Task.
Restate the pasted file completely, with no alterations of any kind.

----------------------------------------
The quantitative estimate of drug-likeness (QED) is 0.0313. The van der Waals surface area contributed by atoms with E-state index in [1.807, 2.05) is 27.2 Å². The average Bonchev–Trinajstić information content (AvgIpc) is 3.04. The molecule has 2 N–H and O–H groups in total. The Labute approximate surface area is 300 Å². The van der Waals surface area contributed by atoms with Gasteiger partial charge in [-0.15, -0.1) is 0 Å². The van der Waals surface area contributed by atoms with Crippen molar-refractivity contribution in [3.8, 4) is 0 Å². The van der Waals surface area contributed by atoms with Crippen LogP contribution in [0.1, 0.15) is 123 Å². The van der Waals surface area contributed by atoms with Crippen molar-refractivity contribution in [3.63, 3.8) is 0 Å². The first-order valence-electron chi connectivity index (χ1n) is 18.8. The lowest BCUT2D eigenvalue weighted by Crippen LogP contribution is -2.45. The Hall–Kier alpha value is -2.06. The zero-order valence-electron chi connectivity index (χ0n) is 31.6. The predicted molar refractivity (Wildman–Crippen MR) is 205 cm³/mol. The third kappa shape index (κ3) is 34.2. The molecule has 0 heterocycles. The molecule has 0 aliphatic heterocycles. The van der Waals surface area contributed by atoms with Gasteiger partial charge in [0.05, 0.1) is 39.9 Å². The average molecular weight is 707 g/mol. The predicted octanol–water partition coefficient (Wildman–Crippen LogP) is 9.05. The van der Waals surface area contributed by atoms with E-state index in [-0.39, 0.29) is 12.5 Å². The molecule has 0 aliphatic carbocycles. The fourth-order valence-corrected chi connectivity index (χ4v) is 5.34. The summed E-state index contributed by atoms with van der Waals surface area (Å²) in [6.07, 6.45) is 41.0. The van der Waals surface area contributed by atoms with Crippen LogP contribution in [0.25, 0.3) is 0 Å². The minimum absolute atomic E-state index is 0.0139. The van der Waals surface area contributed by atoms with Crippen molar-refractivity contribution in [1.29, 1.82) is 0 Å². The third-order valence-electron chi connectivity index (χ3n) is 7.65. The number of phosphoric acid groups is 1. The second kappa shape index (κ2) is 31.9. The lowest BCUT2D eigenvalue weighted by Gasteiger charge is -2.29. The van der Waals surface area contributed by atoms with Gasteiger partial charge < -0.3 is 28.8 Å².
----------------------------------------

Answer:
The quantitative estimate of drug-likeness (QED) is 0.0313. The van der Waals surface area contributed by atoms with E-state index in [1.807, 2.05) is 27.2 Å². The average Bonchev–Trinajstić information content (AvgIpc) is 3.04. The molecule has 2 N–H and O–H groups in total. The Labute approximate surface area is 300 Å². The van der Waals surface area contributed by atoms with Gasteiger partial charge in [-0.15, -0.1) is 0 Å². The van der Waals surface area contributed by atoms with Crippen molar-refractivity contribution in [3.8, 4) is 0 Å². The van der Waals surface area contributed by atoms with Crippen LogP contribution in [0.1, 0.15) is 123 Å². The van der Waals surface area contributed by atoms with Crippen molar-refractivity contribution in [3.63, 3.8) is 0 Å². The first-order valence-electron chi connectivity index (χ1n) is 18.8. The lowest BCUT2D eigenvalue weighted by Crippen LogP contribution is -2.45. The Hall–Kier alpha value is -2.06. The zero-order valence-electron chi connectivity index (χ0n) is 31.6. The predicted molar refractivity (Wildman–Crippen MR) is 205 cm³/mol. The third kappa shape index (κ3) is 34.2. The molecule has 0 heterocycles. The molecule has 0 aliphatic heterocycles. The van der Waals surface area contributed by atoms with Gasteiger partial charge in [0.05, 0.1) is 39.9 Å². The average molecular weight is 707 g/mol. The predicted octanol–water partition coefficient (Wildman–Crippen LogP) is 9.05. The van der Waals surface area contributed by atoms with E-state index in [-0.39, 0.29) is 12.5 Å². The molecule has 0 aliphatic carbocycles. The fourth-order valence-corrected chi connectivity index (χ4v) is 5.34. The summed E-state index contributed by atoms with van der Waals surface area (Å²) in [6.07, 6.45) is 41.0. The van der Waals surface area contributed by atoms with Crippen LogP contribution in [0.25, 0.3) is 0 Å². The minimum absolute atomic E-state index is 0.0139. The van der Waals surface area contributed by atoms with Crippen molar-refractivity contribution in [1.29, 1.82) is 0 Å². The third-order valence-electron chi connectivity index (χ3n) is 7.65. The number of phosphoric acid groups is 1. The second kappa shape index (κ2) is 31.9. The lowest BCUT2D eigenvalue weighted by Gasteiger charge is -2.29. The van der Waals surface area contributed by atoms with Gasteiger partial charge < -0.3 is 28.8 Å².